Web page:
Raiding the house of judges by operatives of state security has, naturally, transformed into a major national controversy. While many seem to agree that some elements in the judiciary are simply corrupt and perverting the cause of justice for that reason, they cannot come to terms with the image of judges being released from detention by the Department of State Security. It reminds many of the days of NSO in 1984. It is not the sort of image President Buhari should seek for himself or the government because image is everything. This feeling cannot be dismissed. It is not the individual judges involved that anybody is defending but the need for care and caution in approaching anti-corruption war in the judiciary so that it does not become an albatross. The law of unintended consequences can overwrite whatever real cases of corruption that might have been the objective of the raid. This exercise can be lost to interpretations and misinterpretations, with dire consequences, usually for those who are already too weak in the society to help themselves.
It would be difficult for a very long time to understand why the president did not stop the raiding of the judges after having complained openly that looters are the ones organising insurgency against the regime. What is the guarantee that the looters he had in mind would not band together with those who might perceive themselves in the judiciary to be under attack, all of which could complicate an already complicated state of the nation? How does the regime handle all these in relation to excruciating experience of a combination of scarcity of money and food at the same time in the country? There seems to be a clear failure to convert local and global solidarity with a man of integrity to elevated statesmanship. And this failure is so tragic in that what appears to be a resistance to the anti-corruption war now was anticipated and warned against by especially Dr. Mahmud Moddibo Tukur, the late radical ABU, Zaria Historian over thirty years ago in a letter addressed to this same president.
It is all very saddening because a country which can make global primacy in a most stunning manner is being held back by the most elementary and the most pedestrian issues of state. As usual in an agrarian society such as contemporary Nigeria where the bulk of the citizens remain uncaptured and state processes are still not fully developed, all eyes are on the government and, by implication, on the leader to provide leadership in this wise. Both the masses and even the notables expect the leader to epitomise the Philosopher – King, ruling by the power of knowledge and wisdom or experience.
That puts President Buhari as the sum total of the hopes, aspirations and fears of millions of Nigerians who would never meet him one on one but expect that they would get their own share of the benefits of nationhood through his works. The president is the sort of person the masses are justified to expect to think so. This point requires no evidence to be believed. An oil minister who has not been found to have stashed money in several bank accounts is enough evidence in the Nigerian context. Even if he has stashed any money away, the brilliance in doing so without any of his opponents detecting it all these years makes him even more attractive as far as the great expectations is concerned.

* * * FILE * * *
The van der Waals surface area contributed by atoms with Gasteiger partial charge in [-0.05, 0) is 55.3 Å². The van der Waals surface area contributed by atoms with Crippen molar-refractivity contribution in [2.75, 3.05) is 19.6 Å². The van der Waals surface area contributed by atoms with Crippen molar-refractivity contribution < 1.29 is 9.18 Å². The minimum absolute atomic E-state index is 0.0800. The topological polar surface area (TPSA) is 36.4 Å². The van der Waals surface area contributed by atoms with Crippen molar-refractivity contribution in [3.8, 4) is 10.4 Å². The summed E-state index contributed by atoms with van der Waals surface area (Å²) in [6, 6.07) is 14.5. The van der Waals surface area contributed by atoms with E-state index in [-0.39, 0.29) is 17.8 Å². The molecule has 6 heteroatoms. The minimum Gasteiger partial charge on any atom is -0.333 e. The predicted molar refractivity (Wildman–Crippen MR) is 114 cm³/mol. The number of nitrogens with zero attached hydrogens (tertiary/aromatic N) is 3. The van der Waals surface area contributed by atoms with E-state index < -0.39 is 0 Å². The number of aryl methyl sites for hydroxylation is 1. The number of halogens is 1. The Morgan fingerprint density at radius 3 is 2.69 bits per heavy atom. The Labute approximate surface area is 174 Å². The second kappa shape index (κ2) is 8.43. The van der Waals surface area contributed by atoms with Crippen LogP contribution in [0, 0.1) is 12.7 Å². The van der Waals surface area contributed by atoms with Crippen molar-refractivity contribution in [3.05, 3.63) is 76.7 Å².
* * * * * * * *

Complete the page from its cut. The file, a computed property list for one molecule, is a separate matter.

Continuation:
Unfortunately, however, the president keeps sending signals that the emphasis on father figure, integrity and incorruptibility that favoured him in the 2015 presidential selection and the subsequent presidential race was a mistake. The president suggests now and then that other important assets in leadership such as mindset, consultation, carrying people along and managerial style do not count or matter.
First of these signals must be the president’s mechanical calibration of the problems of the Nigerian society into security, economy and corruption, thereby losing the battle of a powerful narrative that could have fired and sustained popular imagination. That has left the stage for other players to come and plant alternative stories to a point that national unity is not even taken for granted. With a discourse of corruption that sees it in and of itself, completely outside of systemic dynamics, the government was sure to get stuck half way. The only way to fight corruption and succeed in a society in which almost everyone is corrupt is to put it in context in the assembly of the elite, get them to endorse an elite pact on it and, by doing so, dodge being seen as being on a vendetta or in pursuit of an exercise in puritanism. Without doing so, the president has reduced his options to the temptation to resort to instinctive and anger informed options as in the case of this raid on judges.
As things are now, it is difficult to see if the president has an alternative to forming a government of national unity. With the time left and with the disarray going on now, this seems the surer manner of still being able to calm the nation as to leave any landmarks by 2019. In that context, a government of national unity is something he needs to think about.